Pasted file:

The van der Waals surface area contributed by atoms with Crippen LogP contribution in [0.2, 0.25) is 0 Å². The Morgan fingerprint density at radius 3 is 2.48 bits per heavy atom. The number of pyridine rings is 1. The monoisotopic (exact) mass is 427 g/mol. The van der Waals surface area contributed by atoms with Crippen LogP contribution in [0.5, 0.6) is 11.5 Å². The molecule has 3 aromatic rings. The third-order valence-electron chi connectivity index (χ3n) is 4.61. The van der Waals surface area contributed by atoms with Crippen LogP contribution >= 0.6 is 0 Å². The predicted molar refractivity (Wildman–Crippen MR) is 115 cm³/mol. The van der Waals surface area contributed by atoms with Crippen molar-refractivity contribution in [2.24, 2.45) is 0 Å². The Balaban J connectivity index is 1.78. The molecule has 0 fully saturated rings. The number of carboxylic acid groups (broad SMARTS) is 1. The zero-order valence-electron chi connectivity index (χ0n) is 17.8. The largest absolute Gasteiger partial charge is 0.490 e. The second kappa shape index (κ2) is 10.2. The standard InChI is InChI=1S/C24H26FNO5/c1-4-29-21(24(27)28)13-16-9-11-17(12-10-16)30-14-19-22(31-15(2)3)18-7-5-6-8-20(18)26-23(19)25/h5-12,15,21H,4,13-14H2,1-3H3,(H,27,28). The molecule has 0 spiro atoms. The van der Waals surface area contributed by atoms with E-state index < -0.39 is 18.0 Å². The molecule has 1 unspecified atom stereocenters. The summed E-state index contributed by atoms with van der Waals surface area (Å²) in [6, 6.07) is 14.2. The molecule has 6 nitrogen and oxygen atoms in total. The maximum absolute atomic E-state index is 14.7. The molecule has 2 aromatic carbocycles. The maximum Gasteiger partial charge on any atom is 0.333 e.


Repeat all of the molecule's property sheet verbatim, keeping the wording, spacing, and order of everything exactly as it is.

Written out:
The van der Waals surface area contributed by atoms with Crippen LogP contribution in [0.2, 0.25) is 0 Å². The Morgan fingerprint density at radius 3 is 2.48 bits per heavy atom. The number of pyridine rings is 1. The monoisotopic (exact) mass is 427 g/mol. The van der Waals surface area contributed by atoms with Crippen LogP contribution in [0.5, 0.6) is 11.5 Å². The molecule has 3 aromatic rings. The third-order valence-electron chi connectivity index (χ3n) is 4.61. The van der Waals surface area contributed by atoms with Crippen LogP contribution >= 0.6 is 0 Å². The predicted molar refractivity (Wildman–Crippen MR) is 115 cm³/mol. The van der Waals surface area contributed by atoms with Crippen molar-refractivity contribution in [2.24, 2.45) is 0 Å². The Balaban J connectivity index is 1.78. The molecule has 0 fully saturated rings. The number of carboxylic acid groups (broad SMARTS) is 1. The zero-order valence-electron chi connectivity index (χ0n) is 17.8. The largest absolute Gasteiger partial charge is 0.490 e. The second kappa shape index (κ2) is 10.2. The standard InChI is InChI=1S/C24H26FNO5/c1-4-29-21(24(27)28)13-16-9-11-17(12-10-16)30-14-19-22(31-15(2)3)18-7-5-6-8-20(18)26-23(19)25/h5-12,15,21H,4,13-14H2,1-3H3,(H,27,28). The molecule has 0 spiro atoms. The van der Waals surface area contributed by atoms with E-state index < -0.39 is 18.0 Å². The molecule has 1 unspecified atom stereocenters. The summed E-state index contributed by atoms with van der Waals surface area (Å²) in [6, 6.07) is 14.2. The molecule has 6 nitrogen and oxygen atoms in total. The maximum absolute atomic E-state index is 14.7. The molecule has 2 aromatic carbocycles. The maximum Gasteiger partial charge on any atom is 0.333 e.